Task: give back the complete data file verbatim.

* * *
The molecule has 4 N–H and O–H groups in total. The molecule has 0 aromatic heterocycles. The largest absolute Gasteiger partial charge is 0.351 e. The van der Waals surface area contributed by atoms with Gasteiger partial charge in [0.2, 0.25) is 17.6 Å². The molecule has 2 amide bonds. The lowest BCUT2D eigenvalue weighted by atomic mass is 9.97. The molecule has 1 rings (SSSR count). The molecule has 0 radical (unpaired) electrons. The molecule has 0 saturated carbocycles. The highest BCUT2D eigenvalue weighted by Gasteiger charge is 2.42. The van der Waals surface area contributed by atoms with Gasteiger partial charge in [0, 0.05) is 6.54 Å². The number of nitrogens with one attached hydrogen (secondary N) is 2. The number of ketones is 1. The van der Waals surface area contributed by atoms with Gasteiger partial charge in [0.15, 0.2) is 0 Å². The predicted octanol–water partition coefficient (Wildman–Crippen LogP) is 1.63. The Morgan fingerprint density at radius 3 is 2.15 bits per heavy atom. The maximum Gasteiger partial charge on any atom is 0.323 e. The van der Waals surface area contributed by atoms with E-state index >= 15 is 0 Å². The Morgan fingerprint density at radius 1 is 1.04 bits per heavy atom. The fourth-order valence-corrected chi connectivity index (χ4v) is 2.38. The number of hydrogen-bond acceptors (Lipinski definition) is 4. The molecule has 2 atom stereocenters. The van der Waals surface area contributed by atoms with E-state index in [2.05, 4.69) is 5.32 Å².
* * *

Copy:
The molecule has 4 N–H and O–H groups in total. The molecule has 0 aromatic heterocycles. The largest absolute Gasteiger partial charge is 0.351 e. The van der Waals surface area contributed by atoms with Gasteiger partial charge in [0.2, 0.25) is 17.6 Å². The molecule has 2 amide bonds. The lowest BCUT2D eigenvalue weighted by atomic mass is 9.97. The molecule has 1 rings (SSSR count). The molecule has 0 radical (unpaired) electrons. The molecule has 0 saturated carbocycles. The highest BCUT2D eigenvalue weighted by Gasteiger charge is 2.42. The van der Waals surface area contributed by atoms with Gasteiger partial charge in [0, 0.05) is 6.54 Å². The number of nitrogens with one attached hydrogen (secondary N) is 2. The number of ketones is 1. The van der Waals surface area contributed by atoms with Gasteiger partial charge in [0.15, 0.2) is 0 Å². The predicted octanol–water partition coefficient (Wildman–Crippen LogP) is 1.63. The Morgan fingerprint density at radius 3 is 2.15 bits per heavy atom. The maximum Gasteiger partial charge on any atom is 0.323 e. The van der Waals surface area contributed by atoms with E-state index >= 15 is 0 Å². The Morgan fingerprint density at radius 1 is 1.04 bits per heavy atom. The fourth-order valence-corrected chi connectivity index (χ4v) is 2.38. The number of hydrogen-bond acceptors (Lipinski definition) is 4. The molecule has 2 atom stereocenters. The van der Waals surface area contributed by atoms with E-state index in [2.05, 4.69) is 5.32 Å².